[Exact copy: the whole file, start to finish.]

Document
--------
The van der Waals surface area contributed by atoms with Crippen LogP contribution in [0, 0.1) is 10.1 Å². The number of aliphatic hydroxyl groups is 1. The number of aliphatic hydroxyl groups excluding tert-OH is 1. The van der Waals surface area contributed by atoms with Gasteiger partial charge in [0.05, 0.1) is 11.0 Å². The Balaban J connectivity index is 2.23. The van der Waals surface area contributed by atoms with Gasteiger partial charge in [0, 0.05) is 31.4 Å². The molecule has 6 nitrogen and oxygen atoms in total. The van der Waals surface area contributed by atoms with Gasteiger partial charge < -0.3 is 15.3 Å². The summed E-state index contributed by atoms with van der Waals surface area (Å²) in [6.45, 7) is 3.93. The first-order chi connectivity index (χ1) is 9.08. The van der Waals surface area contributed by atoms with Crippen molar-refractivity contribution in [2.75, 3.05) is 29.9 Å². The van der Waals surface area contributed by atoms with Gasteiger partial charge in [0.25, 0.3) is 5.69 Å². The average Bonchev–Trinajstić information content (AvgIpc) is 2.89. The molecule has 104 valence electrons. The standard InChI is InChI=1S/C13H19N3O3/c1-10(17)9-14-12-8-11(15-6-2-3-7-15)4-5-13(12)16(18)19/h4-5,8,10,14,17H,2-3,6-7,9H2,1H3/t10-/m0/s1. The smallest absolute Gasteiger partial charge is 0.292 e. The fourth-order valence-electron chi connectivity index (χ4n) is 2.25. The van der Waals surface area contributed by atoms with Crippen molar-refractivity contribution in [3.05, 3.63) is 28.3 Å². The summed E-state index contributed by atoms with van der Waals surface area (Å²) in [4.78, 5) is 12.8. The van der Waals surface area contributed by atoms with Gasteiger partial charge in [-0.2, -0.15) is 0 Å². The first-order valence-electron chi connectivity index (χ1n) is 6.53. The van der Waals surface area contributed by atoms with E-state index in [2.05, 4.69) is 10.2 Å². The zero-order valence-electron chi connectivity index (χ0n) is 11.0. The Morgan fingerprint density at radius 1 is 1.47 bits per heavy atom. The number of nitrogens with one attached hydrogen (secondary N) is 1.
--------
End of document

The van der Waals surface area contributed by atoms with Crippen LogP contribution in [0, 0.1) is 10.1 Å². The number of aliphatic hydroxyl groups is 1. The number of aliphatic hydroxyl groups excluding tert-OH is 1. The van der Waals surface area contributed by atoms with Gasteiger partial charge in [0.05, 0.1) is 11.0 Å². The Balaban J connectivity index is 2.23. The van der Waals surface area contributed by atoms with Gasteiger partial charge in [0, 0.05) is 31.4 Å². The molecule has 6 nitrogen and oxygen atoms in total. The van der Waals surface area contributed by atoms with Gasteiger partial charge < -0.3 is 15.3 Å². The summed E-state index contributed by atoms with van der Waals surface area (Å²) in [6.45, 7) is 3.93. The first-order chi connectivity index (χ1) is 9.08. The van der Waals surface area contributed by atoms with Crippen molar-refractivity contribution in [2.75, 3.05) is 29.9 Å². The van der Waals surface area contributed by atoms with Gasteiger partial charge in [0.25, 0.3) is 5.69 Å². The average Bonchev–Trinajstić information content (AvgIpc) is 2.89. The molecule has 104 valence electrons. The standard InChI is InChI=1S/C13H19N3O3/c1-10(17)9-14-12-8-11(15-6-2-3-7-15)4-5-13(12)16(18)19/h4-5,8,10,14,17H,2-3,6-7,9H2,1H3/t10-/m0/s1. The smallest absolute Gasteiger partial charge is 0.292 e. The fourth-order valence-electron chi connectivity index (χ4n) is 2.25. The van der Waals surface area contributed by atoms with Crippen molar-refractivity contribution in [3.05, 3.63) is 28.3 Å². The summed E-state index contributed by atoms with van der Waals surface area (Å²) in [4.78, 5) is 12.8. The van der Waals surface area contributed by atoms with Gasteiger partial charge in [-0.2, -0.15) is 0 Å². The first-order valence-electron chi connectivity index (χ1n) is 6.53. The van der Waals surface area contributed by atoms with E-state index in [2.05, 4.69) is 10.2 Å². The zero-order valence-electron chi connectivity index (χ0n) is 11.0. The Morgan fingerprint density at radius 1 is 1.47 bits per heavy atom. The number of nitrogens with one attached hydrogen (secondary N) is 1.